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3 Subtle signs you have carbon monoxide poisoning

Bethany Ramos is an editor, blogger, and chick lit author. Bethany works as Editor in Chief for Naturally Healthy Publications.

Little warning signs of carbon monoxide poisoning that are easy to miss

Carbon monoxide is colorless and odorless, and that’s exactly why it’s called the silent killer. Carbon monoxide, or CO, is also not a "respecter of persons" — which means that anyone in a home could be at risk for poisoning if there is an undetected leak, with babies, the elderly and the chronically ill being the most vulnerable.

According to the Centers for Disease Control and Prevention, this potentially deadly gas can be found in fuel-burning fumes produced by cars and trucks, small engines, grills, lanterns, stoves, gas ranges, fireplaces or furnaces. When carbon monoxide builds up indoors, and when it’s inhaled by a person or animal, it quickly becomes dangerous.

More: Protect your family from carbon monoxide poisoning

Based on the latest CDC figures from 1999 to 2010, carbon monoxide poisoning causes 430 deaths a year, on average. This number may not seem as dramatic as the sky-high car crash and gun stats we see circulated on Facebook, but carbon monoxide deaths can be jarring because they are so unexpected — and so easy to prevent.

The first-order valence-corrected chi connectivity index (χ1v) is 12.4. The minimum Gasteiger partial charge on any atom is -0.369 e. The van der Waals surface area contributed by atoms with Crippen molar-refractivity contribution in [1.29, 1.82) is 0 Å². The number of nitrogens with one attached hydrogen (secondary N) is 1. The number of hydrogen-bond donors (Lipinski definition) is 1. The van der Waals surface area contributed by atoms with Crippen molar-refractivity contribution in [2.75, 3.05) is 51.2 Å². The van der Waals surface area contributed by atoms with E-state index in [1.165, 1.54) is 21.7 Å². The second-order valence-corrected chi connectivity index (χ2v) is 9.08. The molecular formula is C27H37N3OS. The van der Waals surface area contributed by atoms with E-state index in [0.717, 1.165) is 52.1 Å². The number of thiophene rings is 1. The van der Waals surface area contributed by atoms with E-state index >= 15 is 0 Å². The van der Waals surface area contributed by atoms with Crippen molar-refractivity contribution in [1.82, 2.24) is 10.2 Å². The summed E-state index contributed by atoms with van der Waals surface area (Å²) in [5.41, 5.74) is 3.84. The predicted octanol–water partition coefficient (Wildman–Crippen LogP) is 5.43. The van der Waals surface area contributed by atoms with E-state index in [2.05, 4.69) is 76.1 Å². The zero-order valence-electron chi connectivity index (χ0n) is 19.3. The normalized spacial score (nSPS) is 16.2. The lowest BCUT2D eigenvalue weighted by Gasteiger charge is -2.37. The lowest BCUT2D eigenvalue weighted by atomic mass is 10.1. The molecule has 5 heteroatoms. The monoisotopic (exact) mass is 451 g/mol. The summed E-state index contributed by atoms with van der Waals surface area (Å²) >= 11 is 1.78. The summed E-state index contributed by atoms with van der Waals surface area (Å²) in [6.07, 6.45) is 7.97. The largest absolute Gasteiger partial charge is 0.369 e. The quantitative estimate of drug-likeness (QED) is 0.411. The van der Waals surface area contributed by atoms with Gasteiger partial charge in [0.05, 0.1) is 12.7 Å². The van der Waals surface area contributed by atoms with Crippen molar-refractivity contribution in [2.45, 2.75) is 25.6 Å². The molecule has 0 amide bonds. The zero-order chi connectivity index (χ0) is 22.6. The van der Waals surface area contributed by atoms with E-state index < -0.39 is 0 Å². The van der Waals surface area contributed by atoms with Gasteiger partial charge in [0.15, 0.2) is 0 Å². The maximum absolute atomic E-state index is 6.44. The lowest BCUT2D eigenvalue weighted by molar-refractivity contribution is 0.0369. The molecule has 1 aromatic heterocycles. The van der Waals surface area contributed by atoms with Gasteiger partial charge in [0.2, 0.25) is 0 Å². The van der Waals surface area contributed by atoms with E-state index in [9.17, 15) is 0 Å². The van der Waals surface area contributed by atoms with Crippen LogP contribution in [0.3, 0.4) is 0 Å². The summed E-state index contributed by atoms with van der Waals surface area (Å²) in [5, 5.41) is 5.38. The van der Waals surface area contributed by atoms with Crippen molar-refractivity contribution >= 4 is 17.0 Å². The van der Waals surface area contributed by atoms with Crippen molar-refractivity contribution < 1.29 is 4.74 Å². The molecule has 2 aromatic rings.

Just a few months ago, we heard the tragic story of a father and his seven children who all died from suspected carbon monoxide poisoning when he used a power generator indoors for electricity. Also, 21-year-old Shain Gandee, reality star of MTV’s Buckwild, was also believed to have died of carbon monoxide poisoning when he was found dead in his truck with the engine running two years ago. Those who are lucky enough to survive may face a long road of recovery ahead, like the Canadian family who left their car idling in the garage for just 40 minutes before being rushed to the hospital in critical condition.

More: 6 Dirty secrets your home is hiding

Carbon monoxide risk heightens in certain high-risk situations — for example, as the weather gets colder and we turn on our furnaces or when we leave the engine running. Understanding the risks and recognizing subtle signs can help to ensure that this preventable accident doesn’t happen to you.

Early warning signs

The early warning signs of carbon monoxide poisoning can easily be confused for feeling under the weather, which is why Dr. Daniel Rusyniak, medical director of the Indiana Poison Center at Indiana University Health, keeps his top red flags short and sweet:

  1. Headache is the most common symptom and is often accompanied by nausea.
  2. Feeling short of breath (like you just ran up a flight of stairs) can be accompanied by chest pain.
  3. Feeling foggy, confused or light-headed.

If you experience one or more of these “unexplainable” symptoms, Rusyniak advises:

  1. Go outside immediately and see if your symptoms improve. Common sources of carbon monoxide exposure include gas furnaces, gas-powered generators, gas-powered space heaters (e.g., kerosene) and operating gas-powered equipment indoors (e.g., power-washing your basement).